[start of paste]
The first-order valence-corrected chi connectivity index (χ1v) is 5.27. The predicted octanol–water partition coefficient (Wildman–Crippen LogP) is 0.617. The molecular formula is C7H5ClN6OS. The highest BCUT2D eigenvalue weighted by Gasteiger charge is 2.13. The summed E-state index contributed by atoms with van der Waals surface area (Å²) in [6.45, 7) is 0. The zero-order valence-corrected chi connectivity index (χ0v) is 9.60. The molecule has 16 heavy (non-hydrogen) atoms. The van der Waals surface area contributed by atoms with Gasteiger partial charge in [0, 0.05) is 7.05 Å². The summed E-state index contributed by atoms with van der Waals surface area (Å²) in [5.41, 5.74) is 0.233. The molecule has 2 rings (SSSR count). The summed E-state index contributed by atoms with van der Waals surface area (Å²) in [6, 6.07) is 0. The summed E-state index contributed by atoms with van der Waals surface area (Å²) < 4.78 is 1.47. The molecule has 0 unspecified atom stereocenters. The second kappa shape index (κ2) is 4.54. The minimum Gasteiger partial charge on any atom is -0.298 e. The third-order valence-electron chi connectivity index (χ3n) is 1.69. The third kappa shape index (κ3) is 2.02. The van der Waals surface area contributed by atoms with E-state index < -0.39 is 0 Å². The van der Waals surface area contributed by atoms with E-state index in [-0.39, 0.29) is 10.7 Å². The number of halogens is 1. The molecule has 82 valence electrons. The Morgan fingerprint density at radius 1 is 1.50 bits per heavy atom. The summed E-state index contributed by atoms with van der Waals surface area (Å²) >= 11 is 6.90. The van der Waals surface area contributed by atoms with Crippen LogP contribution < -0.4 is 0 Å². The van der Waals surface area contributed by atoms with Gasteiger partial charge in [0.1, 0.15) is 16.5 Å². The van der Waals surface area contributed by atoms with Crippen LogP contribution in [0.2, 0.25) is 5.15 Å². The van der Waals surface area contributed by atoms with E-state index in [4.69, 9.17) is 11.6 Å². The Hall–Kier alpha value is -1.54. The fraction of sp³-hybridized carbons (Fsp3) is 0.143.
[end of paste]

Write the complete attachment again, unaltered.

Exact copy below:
The first-order valence-corrected chi connectivity index (χ1v) is 5.27. The predicted octanol–water partition coefficient (Wildman–Crippen LogP) is 0.617. The molecular formula is C7H5ClN6OS. The highest BCUT2D eigenvalue weighted by Gasteiger charge is 2.13. The summed E-state index contributed by atoms with van der Waals surface area (Å²) in [6.45, 7) is 0. The zero-order valence-corrected chi connectivity index (χ0v) is 9.60. The molecule has 16 heavy (non-hydrogen) atoms. The van der Waals surface area contributed by atoms with Gasteiger partial charge in [0, 0.05) is 7.05 Å². The summed E-state index contributed by atoms with van der Waals surface area (Å²) in [5.41, 5.74) is 0.233. The molecule has 2 rings (SSSR count). The summed E-state index contributed by atoms with van der Waals surface area (Å²) in [6, 6.07) is 0. The summed E-state index contributed by atoms with van der Waals surface area (Å²) < 4.78 is 1.47. The molecule has 0 unspecified atom stereocenters. The second kappa shape index (κ2) is 4.54. The minimum Gasteiger partial charge on any atom is -0.298 e. The third-order valence-electron chi connectivity index (χ3n) is 1.69. The third kappa shape index (κ3) is 2.02. The van der Waals surface area contributed by atoms with E-state index < -0.39 is 0 Å². The van der Waals surface area contributed by atoms with E-state index in [-0.39, 0.29) is 10.7 Å². The number of halogens is 1. The molecule has 82 valence electrons. The Morgan fingerprint density at radius 1 is 1.50 bits per heavy atom. The summed E-state index contributed by atoms with van der Waals surface area (Å²) >= 11 is 6.90. The van der Waals surface area contributed by atoms with Crippen LogP contribution < -0.4 is 0 Å². The van der Waals surface area contributed by atoms with Gasteiger partial charge in [0.1, 0.15) is 16.5 Å². The van der Waals surface area contributed by atoms with Crippen LogP contribution in [0.2, 0.25) is 5.15 Å². The van der Waals surface area contributed by atoms with E-state index in [4.69, 9.17) is 11.6 Å². The Hall–Kier alpha value is -1.54. The fraction of sp³-hybridized carbons (Fsp3) is 0.143.